Festival + Art Crawl on June 15, 7pm till late
(Please note that Artscape Youngplace closes at 9pm)
Come play with us! NUIT ROSE returns for it 6th edition with the theme ARCADE. Featuring 30+ projects, parties and presentations, NUIT ROSE electrifies Toronto with art, music, dance, film, new media, and the fabulous Light Parade.
Featured Artists at Artscape Youngplace
The NUIT ROSE festival is presented by the Throbbing Rose Collective, a group of artists, curators, producers, and art advocates. It is produced with the support of the Ontario Arts Council and the City of Toronto through the Toronto Arts Council.
The Art Bar (562 Church)
MaRS Discovery District
Opening: Saturday, June 15th from 5 – 8 pm
Critical Distance is pleased to participate in Nuit Rose 2019 with a presentation of new work by Eric Chengyang and Ebrin Bagheri curated by CDCC Curatorial Programs Coordinator Emily Peltier.
Chengyang and Bagheri’s work will be situated in the Critical Distance gallery (Suite 302). Additional work by Bagheri will also be on view the 3rd floor hallway outside our door at Artscape Youngplace as a part
of a group exhibition curated by John Rubino for Nuit Rose. Beyond Youngplace, Nuit Rose will takes place at multiple venues across Toronto with its focus in the Church-Wellesley Village.
Gallery hours are Wednesday–Friday, 12–6pm, Saturday–Sunday 11am–5pm, or by appointment through June 23rd.
Schoolscapes on Tape is a collaborative, multidisciplinary arts project with Grade 5 students from Rose Avenue Junior Public School and Paul Penna Downtown Jewish Day School. Working together with sound artist, April Aliermo, students recorded interviews, gathered field recordings and captured performed sound on analog tape recorders. Paired with a student from the opposite school, the students also learned about each other – sharing personal experiences and stories from everyday life. Using only the recordings from the students, Aliermo remixed the sounds. She cut them up, filtered, rearranged and added effects to them, creating looped soundscapes – echoes and reflections of one another through a young person’s emotions. The vibrant prints were created with visual artist, Leah Gold, to further illustrate the work.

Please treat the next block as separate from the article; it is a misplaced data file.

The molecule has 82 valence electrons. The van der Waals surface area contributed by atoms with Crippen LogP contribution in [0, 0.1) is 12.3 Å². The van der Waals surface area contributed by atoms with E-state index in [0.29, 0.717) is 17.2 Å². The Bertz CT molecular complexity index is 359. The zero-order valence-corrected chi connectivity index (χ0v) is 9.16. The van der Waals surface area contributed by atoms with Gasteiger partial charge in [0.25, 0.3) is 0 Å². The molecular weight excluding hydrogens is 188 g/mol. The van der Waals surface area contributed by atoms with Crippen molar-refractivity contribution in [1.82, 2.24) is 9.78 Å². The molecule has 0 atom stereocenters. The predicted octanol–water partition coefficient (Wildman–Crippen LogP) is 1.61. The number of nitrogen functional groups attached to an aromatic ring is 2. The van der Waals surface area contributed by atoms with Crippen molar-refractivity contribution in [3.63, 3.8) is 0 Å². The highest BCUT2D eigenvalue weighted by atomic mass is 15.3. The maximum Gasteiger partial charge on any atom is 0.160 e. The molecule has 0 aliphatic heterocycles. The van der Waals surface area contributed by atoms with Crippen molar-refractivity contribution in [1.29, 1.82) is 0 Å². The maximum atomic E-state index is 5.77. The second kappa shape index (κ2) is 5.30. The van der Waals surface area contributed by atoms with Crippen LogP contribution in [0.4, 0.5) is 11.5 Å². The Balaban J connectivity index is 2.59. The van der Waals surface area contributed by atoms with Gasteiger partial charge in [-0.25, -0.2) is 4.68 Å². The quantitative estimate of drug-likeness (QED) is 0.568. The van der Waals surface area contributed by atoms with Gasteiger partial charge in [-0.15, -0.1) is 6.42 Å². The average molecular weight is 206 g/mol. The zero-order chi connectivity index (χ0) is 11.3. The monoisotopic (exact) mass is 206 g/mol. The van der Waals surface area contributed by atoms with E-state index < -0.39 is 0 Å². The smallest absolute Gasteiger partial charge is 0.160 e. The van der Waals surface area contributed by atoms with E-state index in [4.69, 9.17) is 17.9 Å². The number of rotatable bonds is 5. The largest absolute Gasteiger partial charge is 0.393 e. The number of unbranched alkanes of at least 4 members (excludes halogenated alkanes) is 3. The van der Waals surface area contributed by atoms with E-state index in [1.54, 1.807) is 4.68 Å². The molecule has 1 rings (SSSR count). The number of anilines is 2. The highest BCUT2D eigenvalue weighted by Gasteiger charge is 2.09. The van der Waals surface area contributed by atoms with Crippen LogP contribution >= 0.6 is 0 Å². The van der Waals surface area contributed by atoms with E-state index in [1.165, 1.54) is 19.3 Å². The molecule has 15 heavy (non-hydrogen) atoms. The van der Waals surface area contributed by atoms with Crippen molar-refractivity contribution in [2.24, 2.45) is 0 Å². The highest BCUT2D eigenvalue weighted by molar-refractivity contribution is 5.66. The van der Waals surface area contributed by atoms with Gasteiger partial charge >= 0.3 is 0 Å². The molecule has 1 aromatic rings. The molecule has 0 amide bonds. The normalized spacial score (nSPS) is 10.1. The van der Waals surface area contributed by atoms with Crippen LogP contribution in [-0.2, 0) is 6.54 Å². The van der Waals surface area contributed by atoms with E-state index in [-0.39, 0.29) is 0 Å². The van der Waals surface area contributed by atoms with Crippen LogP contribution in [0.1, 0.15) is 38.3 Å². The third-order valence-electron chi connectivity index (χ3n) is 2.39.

Schoolscapes on Tape is a collaborative student art project and educational program of the Koffler Centre of the Arts. This program is generously supported by Agnico Eagle.
Closing Reception: Friday, May 31, 6 – 8 pm
Literally / Figuratively exhibits explorations of the human figure created by students in the Life Drawing program at Rosedale Heights School of the Arts. Using a range of media, surface, and technique, students have each embarked on their own journey in studying the human form. Through anatomical studies, drawing from professional models for over three months and various creative challenges, students have had the opportunity to hone their observational drawing skills and investigate contemporary and historical representations of the figure.
At Rosedale Heights School of the Arts we believe that the arts are for all young people, that they enrich the academic lives of students, and that “talent” should not dictate a young person’s access to learning. Our approach to the arts emphasizes creative process in addition to technique. We cultivate student voice through students developing, planning and curating their own shows.